Open ocean intakes, or direct intakes can be as simple as dredged channels through a nearshore region to draw in seawater. More sophisticated direct intakes involve the construction of pipelines from shore to beyond the nearshore, out to waters deeper than 35 meters. Deeper water is desirable in that the intake is less affected by wave and tidal action, but added pumping costs and pipeline costs limit the depth to which direct intakes can be practically placed. Direct intakes are fairly long lived in that they can have a service life of 30-50 years. They also provide an unlimited supply of seawater to a desalination plant as the seawater is pumped directly to the plant. However, a first drawback of direct intakes is that they are hampered by impingement and entrainment of planktonic organisms that require additional filtration and pretreatment once the seawater arrives at the plant, thereby driving up fresh water production costs. Other common problems associated with direct intakes include biological fouling of intake pipes; trash and other debris in intakes; hydrocarbon products occurring in feed water; and recirculation of discharge to intakes. Additionally, uncertain construction permitting outcomes related to direct intakes in light of modified regulatory practices derived from Section 316(b) of the Clean Water Act plague desalination plant developers.

Indirect seawater intakes include vertical beach wells, Ranney wells, and infiltration galleries. Common among these indirect seawater intakes is that they are all dependent upon the nearshore zone geology in which they are placed, to provide a filtered seawater product.

Vertical beach wells are placed near a shoreline, typically very close to the nearshore in order to capture seawater filtering through the local nearshore geology. The beach well is a subterranean reservoir that is sunk with its top portion approximate to sea level, coupled to a pipe that is driven outward from the bottom of the reservoir into the nearshore geology, the pipe having a plurality of through-holes for allowing the flow of seawater into the pipe. The distance that the -pipe can be driven into the surrounding nearshore geology limits the length of pipe. As water flows into the reservoir, it fills the reservoir until the level of water in the reservoir is the same as at sea level. The water is then pumped from the reservoir to the desalination plant to be de-salted. Beach wells are advantageous because they avoid issues related to volatile organic spills and lessen potentially harmful algal blooms. Hence, the water quality provided by beach wells is excellent. However a drawback exists in that the water supply produced by a beach well is totally dependent on hydrogeologic conditions at the site. Furthermore, in comparison to the unlimited seawater supply from direct intakes, beach wells typically provide water volumes in the range of only 400-4000 cubic meters per day.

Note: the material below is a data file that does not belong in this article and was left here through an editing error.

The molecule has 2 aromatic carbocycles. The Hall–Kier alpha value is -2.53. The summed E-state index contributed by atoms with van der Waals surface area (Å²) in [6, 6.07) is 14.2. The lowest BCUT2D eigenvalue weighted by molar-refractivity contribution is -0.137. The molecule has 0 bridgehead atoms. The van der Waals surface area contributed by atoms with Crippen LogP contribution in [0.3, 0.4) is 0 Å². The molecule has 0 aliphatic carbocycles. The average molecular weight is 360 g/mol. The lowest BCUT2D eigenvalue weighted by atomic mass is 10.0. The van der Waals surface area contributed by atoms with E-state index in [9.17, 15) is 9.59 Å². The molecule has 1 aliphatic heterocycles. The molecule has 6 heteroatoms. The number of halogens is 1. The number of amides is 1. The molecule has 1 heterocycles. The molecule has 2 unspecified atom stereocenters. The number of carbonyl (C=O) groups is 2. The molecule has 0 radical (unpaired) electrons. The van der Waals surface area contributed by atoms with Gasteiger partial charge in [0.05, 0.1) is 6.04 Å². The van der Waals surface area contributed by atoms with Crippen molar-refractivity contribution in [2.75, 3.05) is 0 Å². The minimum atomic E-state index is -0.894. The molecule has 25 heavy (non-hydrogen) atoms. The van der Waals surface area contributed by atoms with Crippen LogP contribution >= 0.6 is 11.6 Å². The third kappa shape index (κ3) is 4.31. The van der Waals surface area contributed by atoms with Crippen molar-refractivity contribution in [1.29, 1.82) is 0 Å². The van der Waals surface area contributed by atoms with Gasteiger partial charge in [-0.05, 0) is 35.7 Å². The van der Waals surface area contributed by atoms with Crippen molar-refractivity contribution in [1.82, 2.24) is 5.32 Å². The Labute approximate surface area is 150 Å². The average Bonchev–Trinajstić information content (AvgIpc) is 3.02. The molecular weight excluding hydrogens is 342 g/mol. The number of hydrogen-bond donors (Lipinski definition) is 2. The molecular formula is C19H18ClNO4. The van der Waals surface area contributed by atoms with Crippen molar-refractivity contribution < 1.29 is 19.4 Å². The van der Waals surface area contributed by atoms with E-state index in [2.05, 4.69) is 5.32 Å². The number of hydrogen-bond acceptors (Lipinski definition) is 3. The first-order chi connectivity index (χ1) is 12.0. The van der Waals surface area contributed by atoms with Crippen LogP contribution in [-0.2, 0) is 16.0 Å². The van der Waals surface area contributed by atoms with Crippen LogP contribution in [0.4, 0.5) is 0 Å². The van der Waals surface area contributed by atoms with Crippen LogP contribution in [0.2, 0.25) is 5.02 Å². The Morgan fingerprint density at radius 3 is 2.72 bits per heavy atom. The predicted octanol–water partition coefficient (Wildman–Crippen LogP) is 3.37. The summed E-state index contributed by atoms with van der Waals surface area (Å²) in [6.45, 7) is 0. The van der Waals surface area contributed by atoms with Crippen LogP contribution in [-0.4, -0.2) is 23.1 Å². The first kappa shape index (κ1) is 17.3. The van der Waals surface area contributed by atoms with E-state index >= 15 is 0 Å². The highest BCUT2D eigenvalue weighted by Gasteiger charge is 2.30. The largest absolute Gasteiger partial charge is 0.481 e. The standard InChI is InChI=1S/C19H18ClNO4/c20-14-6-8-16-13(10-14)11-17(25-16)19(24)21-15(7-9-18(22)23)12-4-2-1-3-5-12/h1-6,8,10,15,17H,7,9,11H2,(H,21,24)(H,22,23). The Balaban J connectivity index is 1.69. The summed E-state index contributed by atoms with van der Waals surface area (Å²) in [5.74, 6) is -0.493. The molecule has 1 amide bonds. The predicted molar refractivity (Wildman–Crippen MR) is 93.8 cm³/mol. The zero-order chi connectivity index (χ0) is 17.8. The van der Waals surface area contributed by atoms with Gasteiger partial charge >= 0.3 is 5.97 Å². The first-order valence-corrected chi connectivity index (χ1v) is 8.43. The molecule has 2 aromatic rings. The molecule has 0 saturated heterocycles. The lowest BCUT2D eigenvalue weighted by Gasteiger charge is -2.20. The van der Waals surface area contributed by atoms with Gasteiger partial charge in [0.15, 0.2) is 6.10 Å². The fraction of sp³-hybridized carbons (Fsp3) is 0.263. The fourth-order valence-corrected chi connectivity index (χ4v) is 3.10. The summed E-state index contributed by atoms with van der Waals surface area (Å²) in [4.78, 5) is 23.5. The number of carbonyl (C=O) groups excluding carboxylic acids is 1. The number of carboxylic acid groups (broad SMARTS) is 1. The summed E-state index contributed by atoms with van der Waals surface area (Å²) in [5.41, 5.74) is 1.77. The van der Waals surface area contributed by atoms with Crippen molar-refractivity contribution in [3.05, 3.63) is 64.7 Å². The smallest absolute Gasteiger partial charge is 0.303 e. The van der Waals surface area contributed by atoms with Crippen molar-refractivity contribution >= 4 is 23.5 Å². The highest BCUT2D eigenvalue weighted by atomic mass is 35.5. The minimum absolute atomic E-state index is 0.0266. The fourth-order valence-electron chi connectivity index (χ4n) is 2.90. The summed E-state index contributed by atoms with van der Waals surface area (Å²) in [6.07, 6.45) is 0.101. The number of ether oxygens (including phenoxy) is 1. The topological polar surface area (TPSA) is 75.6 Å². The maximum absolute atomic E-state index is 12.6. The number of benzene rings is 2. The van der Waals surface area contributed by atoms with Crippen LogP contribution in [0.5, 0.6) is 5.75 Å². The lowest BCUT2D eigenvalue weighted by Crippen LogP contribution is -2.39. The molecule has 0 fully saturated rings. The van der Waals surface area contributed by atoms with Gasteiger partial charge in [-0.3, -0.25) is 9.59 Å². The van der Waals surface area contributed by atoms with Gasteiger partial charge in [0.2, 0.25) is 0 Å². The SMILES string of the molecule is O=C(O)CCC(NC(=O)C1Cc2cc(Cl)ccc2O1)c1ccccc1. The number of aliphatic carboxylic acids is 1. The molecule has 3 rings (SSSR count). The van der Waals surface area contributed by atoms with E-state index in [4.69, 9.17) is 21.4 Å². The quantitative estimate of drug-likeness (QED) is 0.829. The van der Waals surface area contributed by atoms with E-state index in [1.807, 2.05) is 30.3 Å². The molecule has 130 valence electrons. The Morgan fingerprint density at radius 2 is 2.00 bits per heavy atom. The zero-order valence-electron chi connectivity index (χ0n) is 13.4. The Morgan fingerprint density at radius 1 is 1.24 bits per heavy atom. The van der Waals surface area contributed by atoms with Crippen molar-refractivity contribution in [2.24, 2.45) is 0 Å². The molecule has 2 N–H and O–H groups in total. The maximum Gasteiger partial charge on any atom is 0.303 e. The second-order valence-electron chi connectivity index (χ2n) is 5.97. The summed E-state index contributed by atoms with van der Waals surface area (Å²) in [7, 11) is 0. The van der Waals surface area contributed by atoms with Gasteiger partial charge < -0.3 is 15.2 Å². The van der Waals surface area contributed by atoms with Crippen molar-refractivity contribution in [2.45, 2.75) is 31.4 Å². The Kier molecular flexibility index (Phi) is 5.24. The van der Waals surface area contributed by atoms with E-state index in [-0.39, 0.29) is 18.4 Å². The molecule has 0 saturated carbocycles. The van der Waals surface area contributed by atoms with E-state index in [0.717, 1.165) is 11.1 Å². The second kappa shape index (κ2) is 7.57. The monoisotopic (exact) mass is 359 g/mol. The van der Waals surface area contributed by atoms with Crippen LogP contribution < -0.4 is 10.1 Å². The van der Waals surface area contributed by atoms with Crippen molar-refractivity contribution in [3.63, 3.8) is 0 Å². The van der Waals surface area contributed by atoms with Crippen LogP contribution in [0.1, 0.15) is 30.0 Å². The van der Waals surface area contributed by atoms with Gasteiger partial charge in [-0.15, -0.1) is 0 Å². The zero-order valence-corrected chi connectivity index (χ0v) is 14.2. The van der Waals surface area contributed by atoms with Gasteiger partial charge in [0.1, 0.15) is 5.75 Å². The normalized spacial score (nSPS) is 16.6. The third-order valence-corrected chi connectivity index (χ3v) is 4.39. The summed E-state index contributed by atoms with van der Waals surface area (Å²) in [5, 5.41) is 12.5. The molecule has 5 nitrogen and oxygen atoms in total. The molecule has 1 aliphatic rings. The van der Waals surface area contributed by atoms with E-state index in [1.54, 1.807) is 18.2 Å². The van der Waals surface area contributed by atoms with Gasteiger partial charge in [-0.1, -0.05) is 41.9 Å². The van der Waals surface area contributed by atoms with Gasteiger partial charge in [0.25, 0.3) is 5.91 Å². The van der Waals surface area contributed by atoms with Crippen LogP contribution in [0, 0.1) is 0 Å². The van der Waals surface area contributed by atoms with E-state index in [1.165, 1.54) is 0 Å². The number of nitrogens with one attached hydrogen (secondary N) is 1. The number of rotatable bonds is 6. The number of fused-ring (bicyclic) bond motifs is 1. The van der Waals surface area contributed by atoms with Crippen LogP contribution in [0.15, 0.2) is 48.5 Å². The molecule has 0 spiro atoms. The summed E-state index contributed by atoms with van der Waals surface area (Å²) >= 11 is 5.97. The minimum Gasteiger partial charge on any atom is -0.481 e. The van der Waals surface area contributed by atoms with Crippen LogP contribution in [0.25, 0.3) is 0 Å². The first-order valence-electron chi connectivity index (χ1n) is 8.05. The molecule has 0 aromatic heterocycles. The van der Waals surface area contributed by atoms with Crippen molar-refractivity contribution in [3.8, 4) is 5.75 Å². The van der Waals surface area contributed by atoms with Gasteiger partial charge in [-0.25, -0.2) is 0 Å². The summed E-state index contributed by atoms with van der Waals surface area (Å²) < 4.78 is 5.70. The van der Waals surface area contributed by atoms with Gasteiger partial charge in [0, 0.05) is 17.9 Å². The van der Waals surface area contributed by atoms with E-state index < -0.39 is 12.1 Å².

A Ranney well employs a plurality of radially arranged collector wells located horizontally beneath a beach. The collector wells channel filtered seawater to a central sunken reservoir from which the seawater is pumped to a desalination plant for de-salting. Ranney wells typically have higher infiltration rates than vertical beach wells, in that they can produce filtered seawater volumes in a range of 8,000-20,000 cubic meters per day. However, like beach wells, they are limited by the nearshore geology. Also, Ranney wells can be hampered by silt buildup and may also influence onshore groundwater resources, so careful evaluation of site characteristics must be employed before a Ranney well can be installed.

Indirect seawater intakes also suffer from a shorter life span, usually 15-20 years when compared with the 30-50 year life span of direct intakes. Further, the limitation in production capacity limits the use of indirect seawater intakes to only small desalination plants. Also, due to the fact that indirect seawater intakes must be placed in the nearshore region, they are vulnerable to storm damage or damage from beach erosion.

Present seawater intakes for use with desalination plants require choices and compromises between high volume, long life direct intakes and the low volume, shorter life, but higher water quality provided by indirect intakes. Therefore a need exists for a seawater infiltration system that incorporates the high volume and long life of a direct intake while providing the high water quality of an indirect intake without being limited by surrounding nearshore geology.

The foregoing reflects the state of the art of which the inventor is aware, and is tendered with a view toward discharging the inventor's acknowledged duty of candor, which may be pertinent to the patentability of the present invention. It is respectfully stipulated, however, that the foregoing discussion does not teach or render obvious, singly or when considered in combination, the inventor's claimed invention.

SUMMARY OF THE INVENTION

The inventive filtered seawater collection system provides high quality water without being dependent upon local nearshore geology. The system also provides water volumes much higher than systems that depend upon indirect intakes that are dependent on nearshore geology. The inventive system's ability to eliminate dependency on local nearshore geology allows it to be placed in coastal areas of the world where the nearshore geology renders indirect intakes an impossibility.